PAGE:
Supreme Court Temporarily Blocks Purdue Pharma Settlement That Would’ve Protected The Sackler Family From Civil Lawsuits


The Supreme Court temporarily blocked a $6 billion bankruptcy settlement Thursday that would’ve protected the company’s owners, the Sackler family, from civil lawsuits related to opioid abuse, and will hear the case in the fall, multiple news organizations reported.

During the bankruptcy proceedings of Purdue Pharma, one of the drug companies widely considered to be responsible for the opioid epidemic, the Sackler family had agreed to pay $6 billion to settle opioid-related claims in exchange for immunity from future cases related to opioid abuse.

Thursday’s decision from the court temporarily pauses that deal and sets the stage for the issue to be debated in front of Supreme Court justices in December.

The question that will be debated centers around whether the bankruptcy court had the authority to approve such a deal, specifically whether it could shield the Sackler family from facing victims in court.

The challenge to the bankruptcy agreement was brought by the Department of Justice, which argued bankruptcy protections like the one in question should not be used to shield the Sacklers personally, according to the New York Times.

Purdue Pharma made billions of dollars on its incredibly popular painkiller Oxycontin, which was first approved in December 1995. The company aggressively marketed the drugs while lying about its addictive qualities and harmful impacts, according to the conclusions of multiple government agencies and courts. In the early 2000s, reports of fatal overdoses from prescription drugs, particularly opioids, skyrocketed, with OxyContin at the center of the problem, according to the Food and Drug Administration. In 2007, the company pleaded guilty to misbranding the drug, but continued to sell and advertise it. However, investigations continued until the company once again pleaded guilty in 2020 to criminal charges including defrauding U.S. regulators and providing kickbacks to doctors who pushed the drug despite its dangers. The deal in which they plead guilty imposed roughly $8.3 billion of penalties on the company and opened the door to potentially thousands of civil lawsuits for victims, lawsuits that the Sackler family attempted to avoid liability for with the deal the Supreme Court Blocked Thursday.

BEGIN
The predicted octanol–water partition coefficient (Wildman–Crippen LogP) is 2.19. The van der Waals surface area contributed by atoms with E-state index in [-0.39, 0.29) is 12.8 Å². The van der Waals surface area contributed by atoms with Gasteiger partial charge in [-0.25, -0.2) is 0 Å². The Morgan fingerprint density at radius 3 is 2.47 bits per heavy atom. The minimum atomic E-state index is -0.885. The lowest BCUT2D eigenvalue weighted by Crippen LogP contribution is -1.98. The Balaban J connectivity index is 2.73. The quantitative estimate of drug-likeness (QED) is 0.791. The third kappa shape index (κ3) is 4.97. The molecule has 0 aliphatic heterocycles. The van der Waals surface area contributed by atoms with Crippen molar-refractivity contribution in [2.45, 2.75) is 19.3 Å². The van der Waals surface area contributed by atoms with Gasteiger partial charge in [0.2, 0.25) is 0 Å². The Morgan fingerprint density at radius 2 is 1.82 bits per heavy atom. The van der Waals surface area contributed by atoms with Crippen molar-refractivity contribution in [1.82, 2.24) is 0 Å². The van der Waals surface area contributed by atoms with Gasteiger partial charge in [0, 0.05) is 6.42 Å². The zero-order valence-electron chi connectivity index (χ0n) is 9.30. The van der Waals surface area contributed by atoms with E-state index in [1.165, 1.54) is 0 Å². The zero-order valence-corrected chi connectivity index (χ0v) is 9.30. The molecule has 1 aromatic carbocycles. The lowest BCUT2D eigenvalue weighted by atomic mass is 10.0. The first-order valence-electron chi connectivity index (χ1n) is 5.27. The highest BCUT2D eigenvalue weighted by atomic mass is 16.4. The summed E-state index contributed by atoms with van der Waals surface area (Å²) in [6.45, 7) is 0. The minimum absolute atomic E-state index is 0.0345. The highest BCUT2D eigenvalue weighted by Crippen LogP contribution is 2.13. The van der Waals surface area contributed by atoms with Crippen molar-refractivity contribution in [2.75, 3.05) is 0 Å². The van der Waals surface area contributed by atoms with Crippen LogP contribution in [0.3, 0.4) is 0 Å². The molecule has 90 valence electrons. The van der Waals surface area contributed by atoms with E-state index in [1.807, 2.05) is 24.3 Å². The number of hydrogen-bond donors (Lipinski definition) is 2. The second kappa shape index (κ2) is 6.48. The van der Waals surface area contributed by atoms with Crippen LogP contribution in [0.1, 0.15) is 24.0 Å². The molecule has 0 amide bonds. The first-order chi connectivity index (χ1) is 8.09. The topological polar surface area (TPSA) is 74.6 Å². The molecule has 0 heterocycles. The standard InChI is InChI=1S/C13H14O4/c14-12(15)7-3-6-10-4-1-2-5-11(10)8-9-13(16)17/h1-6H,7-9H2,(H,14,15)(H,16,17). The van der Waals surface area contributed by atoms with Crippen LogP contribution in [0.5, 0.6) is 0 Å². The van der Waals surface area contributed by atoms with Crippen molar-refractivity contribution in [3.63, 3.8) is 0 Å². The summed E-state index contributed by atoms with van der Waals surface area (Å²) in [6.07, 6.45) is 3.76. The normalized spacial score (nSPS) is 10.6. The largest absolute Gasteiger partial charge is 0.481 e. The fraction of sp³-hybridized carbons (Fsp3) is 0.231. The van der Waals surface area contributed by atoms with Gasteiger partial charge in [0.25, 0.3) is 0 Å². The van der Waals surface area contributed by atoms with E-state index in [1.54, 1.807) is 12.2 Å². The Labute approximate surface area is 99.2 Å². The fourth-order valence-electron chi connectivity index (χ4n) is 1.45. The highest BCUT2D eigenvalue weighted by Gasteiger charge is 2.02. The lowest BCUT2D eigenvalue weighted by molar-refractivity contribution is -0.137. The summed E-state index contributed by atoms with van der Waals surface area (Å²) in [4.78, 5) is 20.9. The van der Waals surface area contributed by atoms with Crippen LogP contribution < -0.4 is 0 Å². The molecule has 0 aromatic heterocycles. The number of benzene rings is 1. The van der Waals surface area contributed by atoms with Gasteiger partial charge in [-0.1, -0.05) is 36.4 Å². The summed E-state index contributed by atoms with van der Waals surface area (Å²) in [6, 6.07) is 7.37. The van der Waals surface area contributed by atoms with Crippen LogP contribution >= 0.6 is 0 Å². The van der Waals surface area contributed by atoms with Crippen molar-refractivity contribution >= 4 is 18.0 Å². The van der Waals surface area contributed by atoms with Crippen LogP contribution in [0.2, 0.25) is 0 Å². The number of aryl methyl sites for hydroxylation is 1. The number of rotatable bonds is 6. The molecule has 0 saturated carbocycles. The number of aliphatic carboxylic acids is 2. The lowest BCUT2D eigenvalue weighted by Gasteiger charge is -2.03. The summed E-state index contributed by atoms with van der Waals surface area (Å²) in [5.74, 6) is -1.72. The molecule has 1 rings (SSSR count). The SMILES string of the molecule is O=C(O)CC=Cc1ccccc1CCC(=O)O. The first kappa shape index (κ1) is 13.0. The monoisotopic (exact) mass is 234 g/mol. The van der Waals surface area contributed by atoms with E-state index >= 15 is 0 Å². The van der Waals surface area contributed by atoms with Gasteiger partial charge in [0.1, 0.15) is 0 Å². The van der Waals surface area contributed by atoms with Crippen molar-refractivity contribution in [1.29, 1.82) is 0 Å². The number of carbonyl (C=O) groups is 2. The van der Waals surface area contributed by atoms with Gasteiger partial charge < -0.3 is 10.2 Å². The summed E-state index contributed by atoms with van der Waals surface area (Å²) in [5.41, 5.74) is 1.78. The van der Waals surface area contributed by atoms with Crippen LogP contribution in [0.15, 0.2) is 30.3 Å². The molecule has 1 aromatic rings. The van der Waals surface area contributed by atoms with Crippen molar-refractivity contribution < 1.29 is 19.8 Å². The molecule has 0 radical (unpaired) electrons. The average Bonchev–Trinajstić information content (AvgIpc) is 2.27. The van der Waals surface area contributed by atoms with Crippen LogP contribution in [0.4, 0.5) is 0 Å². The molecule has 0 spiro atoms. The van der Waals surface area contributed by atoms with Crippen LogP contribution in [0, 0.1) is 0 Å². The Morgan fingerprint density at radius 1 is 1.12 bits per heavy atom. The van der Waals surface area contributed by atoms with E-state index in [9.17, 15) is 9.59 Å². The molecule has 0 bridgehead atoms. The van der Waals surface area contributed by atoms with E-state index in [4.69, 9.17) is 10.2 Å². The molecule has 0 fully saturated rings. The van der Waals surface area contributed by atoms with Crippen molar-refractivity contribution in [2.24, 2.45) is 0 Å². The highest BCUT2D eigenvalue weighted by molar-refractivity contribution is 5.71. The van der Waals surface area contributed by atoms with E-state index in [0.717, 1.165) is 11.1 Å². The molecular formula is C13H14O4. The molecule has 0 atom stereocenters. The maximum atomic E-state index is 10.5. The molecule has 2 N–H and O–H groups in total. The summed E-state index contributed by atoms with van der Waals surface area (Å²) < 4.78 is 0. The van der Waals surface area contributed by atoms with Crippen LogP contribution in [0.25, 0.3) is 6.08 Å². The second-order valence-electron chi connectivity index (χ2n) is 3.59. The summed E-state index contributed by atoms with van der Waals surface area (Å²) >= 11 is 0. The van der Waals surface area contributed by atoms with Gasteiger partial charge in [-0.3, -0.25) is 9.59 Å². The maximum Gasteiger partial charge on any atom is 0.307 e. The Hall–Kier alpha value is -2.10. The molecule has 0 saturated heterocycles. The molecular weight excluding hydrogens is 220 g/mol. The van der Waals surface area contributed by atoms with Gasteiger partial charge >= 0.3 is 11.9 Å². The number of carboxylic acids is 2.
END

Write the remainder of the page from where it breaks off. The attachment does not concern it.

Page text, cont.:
564,000. That’s how many deaths from opioid overdoses occurred between 1999 and 2020, according to the Centers for Disease Control and Prevention.

Supreme Court Pauses Opioid Settlement With Sacklers Pending Review (New York Times)

Supreme Court puts Purdue Pharma bankruptcy deal on hold (NBC News)

US Supreme Court Halts Purdue’s $6 Billion Opioid Pact, Will Hear Appeal (Bloomberg)

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